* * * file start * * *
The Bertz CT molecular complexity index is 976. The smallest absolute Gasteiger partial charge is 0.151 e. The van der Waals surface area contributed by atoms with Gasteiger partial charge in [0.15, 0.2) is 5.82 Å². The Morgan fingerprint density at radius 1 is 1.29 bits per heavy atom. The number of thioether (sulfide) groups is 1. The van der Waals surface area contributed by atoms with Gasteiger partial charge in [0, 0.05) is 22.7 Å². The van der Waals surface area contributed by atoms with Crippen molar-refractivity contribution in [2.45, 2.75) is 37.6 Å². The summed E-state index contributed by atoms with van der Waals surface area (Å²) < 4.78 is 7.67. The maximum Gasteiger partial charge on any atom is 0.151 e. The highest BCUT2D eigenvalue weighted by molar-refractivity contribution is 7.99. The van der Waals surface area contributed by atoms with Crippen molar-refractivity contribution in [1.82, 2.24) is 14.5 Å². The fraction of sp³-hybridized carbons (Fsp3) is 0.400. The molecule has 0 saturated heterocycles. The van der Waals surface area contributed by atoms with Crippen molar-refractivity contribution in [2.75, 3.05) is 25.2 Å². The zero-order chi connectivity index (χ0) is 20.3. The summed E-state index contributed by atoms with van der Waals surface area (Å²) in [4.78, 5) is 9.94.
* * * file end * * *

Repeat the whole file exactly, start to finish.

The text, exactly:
The Bertz CT molecular complexity index is 976. The smallest absolute Gasteiger partial charge is 0.151 e. The van der Waals surface area contributed by atoms with Gasteiger partial charge in [0.15, 0.2) is 5.82 Å². The Morgan fingerprint density at radius 1 is 1.29 bits per heavy atom. The number of thioether (sulfide) groups is 1. The van der Waals surface area contributed by atoms with Gasteiger partial charge in [0, 0.05) is 22.7 Å². The van der Waals surface area contributed by atoms with Crippen molar-refractivity contribution in [2.45, 2.75) is 37.6 Å². The summed E-state index contributed by atoms with van der Waals surface area (Å²) < 4.78 is 7.67. The maximum Gasteiger partial charge on any atom is 0.151 e. The highest BCUT2D eigenvalue weighted by molar-refractivity contribution is 7.99. The van der Waals surface area contributed by atoms with Crippen molar-refractivity contribution in [1.82, 2.24) is 14.5 Å². The fraction of sp³-hybridized carbons (Fsp3) is 0.400. The molecule has 0 saturated heterocycles. The van der Waals surface area contributed by atoms with Crippen molar-refractivity contribution in [2.75, 3.05) is 25.2 Å². The zero-order chi connectivity index (χ0) is 20.3. The summed E-state index contributed by atoms with van der Waals surface area (Å²) in [4.78, 5) is 9.94.